The mold inspection report should be easy to understand when you read it and not a bunch of legalese that is confusing and unhelpful. Some inspectors only provide lab results without any additional documentation. However, an inspector serving as consultant should be able to produce a document to reflect their inspection process. Beware of lengthy reports with a lot of “mumbo jumbo” designed to protect the inspection company instead of educate the customer.
It is acceptable for an inspection company to refer remediation companies; however, an objective inspector should be able to refer more than one remediation company. A remediation company should be a licensed and insured contractor because they will be destroying portions of the property in order to repair it. This can be an expensive project so you want to have legal recourse in the event something goes wrong!
Now, to the issue of a legitimate mold problem. The basics of mold remediation should include area containment, removal of moldy materials, sanitization of remaining construction materials, air cleaning to remove airborne mold spores, and disposal. Note: The source of water seepage may need to be handled separately by a building contractor, plumber or roofing contractor.
Once mold remediation has been completed, a post-remediation verification (PRV) a.k.a. “Clearance” inspection should be conducted prior to rebuilding the affected area. It is prudent to use the same inspection company before and after mold remediation to ensure consistency with the inspection protocol and sampling methodology. PRV will ensure the mold problem has been handled properly in accordance with industry standards.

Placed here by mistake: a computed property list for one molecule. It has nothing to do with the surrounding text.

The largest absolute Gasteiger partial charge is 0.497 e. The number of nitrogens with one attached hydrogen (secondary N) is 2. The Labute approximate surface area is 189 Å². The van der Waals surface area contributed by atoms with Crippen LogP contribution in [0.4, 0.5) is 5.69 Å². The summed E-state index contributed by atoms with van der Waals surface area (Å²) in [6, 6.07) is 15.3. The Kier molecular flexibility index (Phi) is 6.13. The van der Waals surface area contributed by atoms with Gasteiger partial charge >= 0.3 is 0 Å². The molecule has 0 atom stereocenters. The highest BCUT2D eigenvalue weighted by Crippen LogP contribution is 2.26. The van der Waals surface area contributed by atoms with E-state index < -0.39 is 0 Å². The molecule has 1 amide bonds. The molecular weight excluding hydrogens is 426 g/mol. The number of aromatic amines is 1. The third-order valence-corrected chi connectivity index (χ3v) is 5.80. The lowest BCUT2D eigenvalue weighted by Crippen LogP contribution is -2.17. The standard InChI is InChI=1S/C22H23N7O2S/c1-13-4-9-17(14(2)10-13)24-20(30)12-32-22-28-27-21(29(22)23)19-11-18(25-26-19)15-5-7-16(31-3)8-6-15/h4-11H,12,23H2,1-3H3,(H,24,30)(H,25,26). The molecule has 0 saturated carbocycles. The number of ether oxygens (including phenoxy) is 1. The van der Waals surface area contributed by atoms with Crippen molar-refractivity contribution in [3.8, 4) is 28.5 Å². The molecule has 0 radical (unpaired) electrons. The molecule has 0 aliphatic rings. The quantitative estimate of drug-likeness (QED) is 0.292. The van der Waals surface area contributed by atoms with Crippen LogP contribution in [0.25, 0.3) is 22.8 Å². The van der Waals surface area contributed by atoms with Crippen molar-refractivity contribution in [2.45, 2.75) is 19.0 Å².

Whenever a mold problem has been identified, it needs to be resolved to ensure occupant safety and to preserve property value. A mold inspection is the diagnostic phase of the process, and mold remediation is a cure for the problem. It is in the best interest of owners and occupants to work collaboratively to have the problem solved as soon as possible, and to prevent further risk to persons and property. The key to mold control is moisture control.
Now you have been informed about how to make better hiring decisions for a mold inspector: you know about the “diagnosis” and the “cure”. This will empower you to work in the best interest of your landlord clients and ensure the best value while preserving their assets!
The above article was produced by Same Day Mold Testing, Inc. (SDMT), which offers fast, affordable results for landlords and property managers concerned about the indoor environment of their buildings. SDMT has over 15 years of mold experience and has performed thousands of mold inspections for commercial and residential customers. For more information about services and competitive pricing, visit www.SameDayMoldTesting.com. You can even schedule appointments online 24/7! If you have questions about this article, send an email to email@example.com. If you suspect a mold problem or have a tenant concern, contact our office to discuss the matter at (800) 609-4214.